Planned DOL rule lets bosses take billions from workers
Posted February 02, 2018 in Press Releases
Ohio workers could lose $224 million
This Monday, the Department of Labor (DOL) will close public comments on a proposed rule that would allow employers to confiscate the tips earned by workers. This would cost tipped workers in Ohio an estimated $224 million a year according to the Economic Policy Institute. Yesterday, Bloomberg Law revealed that DOL hid findings from a study it conducted showing that the rule would transfer billions of earnings from America’s poorest workers to their bosses.
The measure rescinds the 2011 Final Rule, which formally codified a long-standing practice that recognized tips as the exclusive property of the workers who earn them. The Department calls the measure a “tip pooling rule,” but it actually legalizes tip theft by business owners. Tip pooling is currently allowed under law – as long as it’s done voluntarily by workers.
The DOL claimed it couldn’t do an analysis of the impact. Even foregoing one would have been a dereliction of its duty under federal law. Now we know the Department did conduct a study, deliberately hid the findings and lied to the public.
“It is shocking that the DOL covered up its own findings to enact a rule that harms workers ,” said Michael Shields, a workforce researcher with Policy Matters Ohio. “In light of this news, the DOL should withdraw this proposal immediately.”
Currently, Ohio employers can pay workers just $4.15 an hour if they earn tips, but employees are permitted to keep all of the tips they earn. Owners must now pay non-tipped workers at least $8.30 an hour, the Ohio minimum wage. Under this rule, owners could reduce workers’ base pay to as low as the $7.25 federal minimum wage, confiscate all tips and use them to get all workers up to $8.30 an hour, and keep anything above that.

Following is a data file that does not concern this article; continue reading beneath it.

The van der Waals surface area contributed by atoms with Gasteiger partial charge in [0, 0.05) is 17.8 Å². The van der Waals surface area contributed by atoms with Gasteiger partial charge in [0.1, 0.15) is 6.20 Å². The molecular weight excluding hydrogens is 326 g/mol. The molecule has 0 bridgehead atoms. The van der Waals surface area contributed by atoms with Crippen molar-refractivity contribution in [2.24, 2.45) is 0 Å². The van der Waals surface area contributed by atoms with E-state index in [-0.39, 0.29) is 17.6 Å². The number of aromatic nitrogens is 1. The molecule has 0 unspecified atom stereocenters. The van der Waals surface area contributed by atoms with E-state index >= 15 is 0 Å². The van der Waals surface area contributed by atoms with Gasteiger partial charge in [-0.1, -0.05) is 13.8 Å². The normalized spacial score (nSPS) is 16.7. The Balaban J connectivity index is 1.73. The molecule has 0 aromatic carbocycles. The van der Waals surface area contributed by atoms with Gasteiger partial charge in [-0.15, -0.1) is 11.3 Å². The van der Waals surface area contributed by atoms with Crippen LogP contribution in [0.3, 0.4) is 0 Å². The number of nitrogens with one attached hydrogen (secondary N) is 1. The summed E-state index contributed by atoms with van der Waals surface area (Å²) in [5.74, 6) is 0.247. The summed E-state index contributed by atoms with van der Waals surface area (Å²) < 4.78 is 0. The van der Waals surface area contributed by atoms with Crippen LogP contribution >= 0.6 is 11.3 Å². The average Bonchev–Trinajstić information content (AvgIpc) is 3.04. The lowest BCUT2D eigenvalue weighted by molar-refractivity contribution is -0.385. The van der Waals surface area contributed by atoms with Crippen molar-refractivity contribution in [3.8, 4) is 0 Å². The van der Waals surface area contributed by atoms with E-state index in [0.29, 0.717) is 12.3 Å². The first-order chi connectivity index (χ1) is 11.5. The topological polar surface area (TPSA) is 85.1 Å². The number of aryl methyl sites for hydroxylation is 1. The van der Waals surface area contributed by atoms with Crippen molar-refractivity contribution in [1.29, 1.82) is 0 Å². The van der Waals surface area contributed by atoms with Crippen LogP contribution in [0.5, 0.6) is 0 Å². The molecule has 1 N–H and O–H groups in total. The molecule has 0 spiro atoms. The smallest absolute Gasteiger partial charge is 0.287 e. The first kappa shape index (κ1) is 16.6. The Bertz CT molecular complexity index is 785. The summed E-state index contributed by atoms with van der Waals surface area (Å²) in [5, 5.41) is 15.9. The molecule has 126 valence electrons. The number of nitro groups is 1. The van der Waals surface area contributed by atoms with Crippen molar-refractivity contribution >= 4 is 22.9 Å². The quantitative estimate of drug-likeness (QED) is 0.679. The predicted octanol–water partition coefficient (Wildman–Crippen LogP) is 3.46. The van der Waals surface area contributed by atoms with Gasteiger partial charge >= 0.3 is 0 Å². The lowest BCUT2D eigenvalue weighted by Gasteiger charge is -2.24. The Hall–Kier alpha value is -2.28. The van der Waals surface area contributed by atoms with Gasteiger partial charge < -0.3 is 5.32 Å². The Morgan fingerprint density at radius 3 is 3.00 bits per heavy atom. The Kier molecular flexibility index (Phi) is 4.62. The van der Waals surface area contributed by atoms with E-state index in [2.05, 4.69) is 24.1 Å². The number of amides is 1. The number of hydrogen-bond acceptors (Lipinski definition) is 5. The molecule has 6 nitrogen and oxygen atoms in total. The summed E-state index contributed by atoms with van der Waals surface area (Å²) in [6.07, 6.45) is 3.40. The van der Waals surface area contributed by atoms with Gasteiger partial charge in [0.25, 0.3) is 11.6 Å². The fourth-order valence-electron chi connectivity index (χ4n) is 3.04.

The proposal contains no requirement that business owners who confiscate tips distribute them among workers at all. As long as they pay the state minimum wage, they are free to pocket them under the proposal.
The rule would cost tipped US workers $5.8 billion each year, according to EPI. In Ohio, restaurant servers and other tipped workers would lose $224 million a year to their bosses. An estimated 16.1 percent of all tips would be confiscated by employers.
Women would be most hurt by the rule: bearing $4.6 billion of the loss. Three in four tipped workers in Ohio are women (74.8 percent). Poverty wages and already uncertain tips contribute to more on-the-job sexual harassment than in any other industry, even accounting for size. The restaurant industry is the nation’s second largest, and the fastest growing. Yet a typical Ohio waitress earns just 93 percent of the poverty line for a family of three including tips.